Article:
With all of the talk of Jack Abramoff and Congressional ethics lately, I’m amused at how some members of Congress have now found the religion of restraint. Consider:
House Republicans, seeking to recover their standing with voters in the wake of a lobbying scandal, are considering a total ban on privately funded congressional trips, the lawmaker leading the reform effort said Wednesday.
Rep. David Dreier, R-Calif., said GOP leaders were “seriously considering” the need to eliminate all privately financed travel. “That would be a very strong statement. We want to be bold,” said Dreier, chairman of the House Rules Committee.
Current congressional rules prohibit lobbyists from paying for travel for members of Congress and their staff.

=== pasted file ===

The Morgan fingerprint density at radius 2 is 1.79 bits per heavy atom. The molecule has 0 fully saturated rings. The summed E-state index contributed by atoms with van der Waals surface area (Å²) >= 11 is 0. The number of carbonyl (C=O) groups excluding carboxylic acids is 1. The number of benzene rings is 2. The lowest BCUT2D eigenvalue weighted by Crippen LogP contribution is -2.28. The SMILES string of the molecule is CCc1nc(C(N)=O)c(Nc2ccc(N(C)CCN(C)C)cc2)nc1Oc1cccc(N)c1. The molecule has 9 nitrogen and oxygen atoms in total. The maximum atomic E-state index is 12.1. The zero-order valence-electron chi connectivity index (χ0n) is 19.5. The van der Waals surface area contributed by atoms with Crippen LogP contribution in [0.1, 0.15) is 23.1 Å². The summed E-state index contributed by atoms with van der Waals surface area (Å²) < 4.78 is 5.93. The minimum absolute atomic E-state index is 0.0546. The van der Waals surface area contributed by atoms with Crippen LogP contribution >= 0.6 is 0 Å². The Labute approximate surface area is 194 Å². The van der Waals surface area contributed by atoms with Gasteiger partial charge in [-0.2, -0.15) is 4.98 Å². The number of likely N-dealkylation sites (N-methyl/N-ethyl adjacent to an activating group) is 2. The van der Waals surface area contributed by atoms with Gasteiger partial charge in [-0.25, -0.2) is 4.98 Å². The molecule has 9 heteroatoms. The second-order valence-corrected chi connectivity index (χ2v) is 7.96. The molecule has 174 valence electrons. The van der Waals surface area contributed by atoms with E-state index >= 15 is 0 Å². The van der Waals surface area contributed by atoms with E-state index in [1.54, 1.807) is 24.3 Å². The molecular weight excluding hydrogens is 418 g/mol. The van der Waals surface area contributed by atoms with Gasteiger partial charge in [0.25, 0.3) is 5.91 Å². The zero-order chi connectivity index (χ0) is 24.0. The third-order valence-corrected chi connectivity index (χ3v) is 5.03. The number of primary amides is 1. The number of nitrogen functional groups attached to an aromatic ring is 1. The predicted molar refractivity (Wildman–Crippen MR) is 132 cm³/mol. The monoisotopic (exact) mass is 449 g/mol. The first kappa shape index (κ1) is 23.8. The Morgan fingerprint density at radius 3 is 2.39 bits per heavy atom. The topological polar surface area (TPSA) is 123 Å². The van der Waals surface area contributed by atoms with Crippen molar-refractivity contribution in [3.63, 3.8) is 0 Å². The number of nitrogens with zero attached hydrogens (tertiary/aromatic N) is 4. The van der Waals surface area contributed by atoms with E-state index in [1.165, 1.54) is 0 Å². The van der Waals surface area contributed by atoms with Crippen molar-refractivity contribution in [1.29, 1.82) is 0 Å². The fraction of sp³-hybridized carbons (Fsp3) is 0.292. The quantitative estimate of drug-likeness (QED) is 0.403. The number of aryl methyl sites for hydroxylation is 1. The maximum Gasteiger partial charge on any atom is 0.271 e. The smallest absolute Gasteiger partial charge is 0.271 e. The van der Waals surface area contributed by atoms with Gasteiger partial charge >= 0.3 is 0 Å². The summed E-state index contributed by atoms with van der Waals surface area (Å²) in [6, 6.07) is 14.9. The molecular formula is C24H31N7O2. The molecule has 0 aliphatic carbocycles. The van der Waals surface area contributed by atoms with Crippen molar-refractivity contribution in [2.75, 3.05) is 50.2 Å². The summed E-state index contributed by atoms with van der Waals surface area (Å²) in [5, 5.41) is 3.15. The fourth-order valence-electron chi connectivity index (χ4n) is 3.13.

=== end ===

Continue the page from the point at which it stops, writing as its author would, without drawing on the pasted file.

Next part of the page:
But qualified private sponsors can pay for food, transportation and lodging when members of Congress travel to meetings, speaking engagements or fact-finding events in connection with official duties.
“There’s a difference between a fact-finding trip that you do with the Aspen Institute and these trips funded by lobbyists and corporations where you do an hour of work and then play golf at St. Andrews all day,” said Jennifer Crider, a spokeswoman for House Minority Leader Nancy Pelosi, D-Calif.
I’m amazed that such principled individuals needed a scandal to come up with such an obvious proposal, but I’m more stunned that this is somehow “bold”. If a trip is connected to official duties, the people for whom the representatives are acting should pay for the trip. If the people don’t like what their representatives consider official duties, they’ll let their representatives know. It’s not particularly complicated.